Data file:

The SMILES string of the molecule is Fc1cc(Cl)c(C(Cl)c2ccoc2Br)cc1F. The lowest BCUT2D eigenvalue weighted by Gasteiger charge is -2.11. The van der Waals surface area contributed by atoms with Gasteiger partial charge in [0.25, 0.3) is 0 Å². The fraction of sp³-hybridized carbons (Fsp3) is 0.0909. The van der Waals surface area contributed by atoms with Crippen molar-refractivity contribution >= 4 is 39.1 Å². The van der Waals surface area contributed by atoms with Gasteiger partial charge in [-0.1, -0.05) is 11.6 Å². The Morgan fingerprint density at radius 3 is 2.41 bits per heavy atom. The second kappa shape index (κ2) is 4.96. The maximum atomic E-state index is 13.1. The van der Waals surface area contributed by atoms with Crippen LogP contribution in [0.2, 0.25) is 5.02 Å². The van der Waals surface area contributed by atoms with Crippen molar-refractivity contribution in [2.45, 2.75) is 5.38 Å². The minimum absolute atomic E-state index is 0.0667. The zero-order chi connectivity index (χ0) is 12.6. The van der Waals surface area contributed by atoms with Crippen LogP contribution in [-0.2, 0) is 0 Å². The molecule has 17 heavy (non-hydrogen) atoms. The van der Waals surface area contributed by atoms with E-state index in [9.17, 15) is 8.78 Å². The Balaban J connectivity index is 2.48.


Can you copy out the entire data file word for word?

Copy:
The SMILES string of the molecule is Fc1cc(Cl)c(C(Cl)c2ccoc2Br)cc1F. The lowest BCUT2D eigenvalue weighted by Gasteiger charge is -2.11. The van der Waals surface area contributed by atoms with Gasteiger partial charge in [0.25, 0.3) is 0 Å². The fraction of sp³-hybridized carbons (Fsp3) is 0.0909. The van der Waals surface area contributed by atoms with Crippen molar-refractivity contribution >= 4 is 39.1 Å². The van der Waals surface area contributed by atoms with Gasteiger partial charge in [-0.1, -0.05) is 11.6 Å². The Morgan fingerprint density at radius 3 is 2.41 bits per heavy atom. The second kappa shape index (κ2) is 4.96. The maximum atomic E-state index is 13.1. The van der Waals surface area contributed by atoms with Crippen LogP contribution in [0.2, 0.25) is 5.02 Å². The van der Waals surface area contributed by atoms with Crippen molar-refractivity contribution in [2.45, 2.75) is 5.38 Å². The minimum absolute atomic E-state index is 0.0667. The zero-order chi connectivity index (χ0) is 12.6. The van der Waals surface area contributed by atoms with Crippen LogP contribution in [-0.2, 0) is 0 Å². The molecule has 17 heavy (non-hydrogen) atoms. The van der Waals surface area contributed by atoms with E-state index in [9.17, 15) is 8.78 Å². The Balaban J connectivity index is 2.48.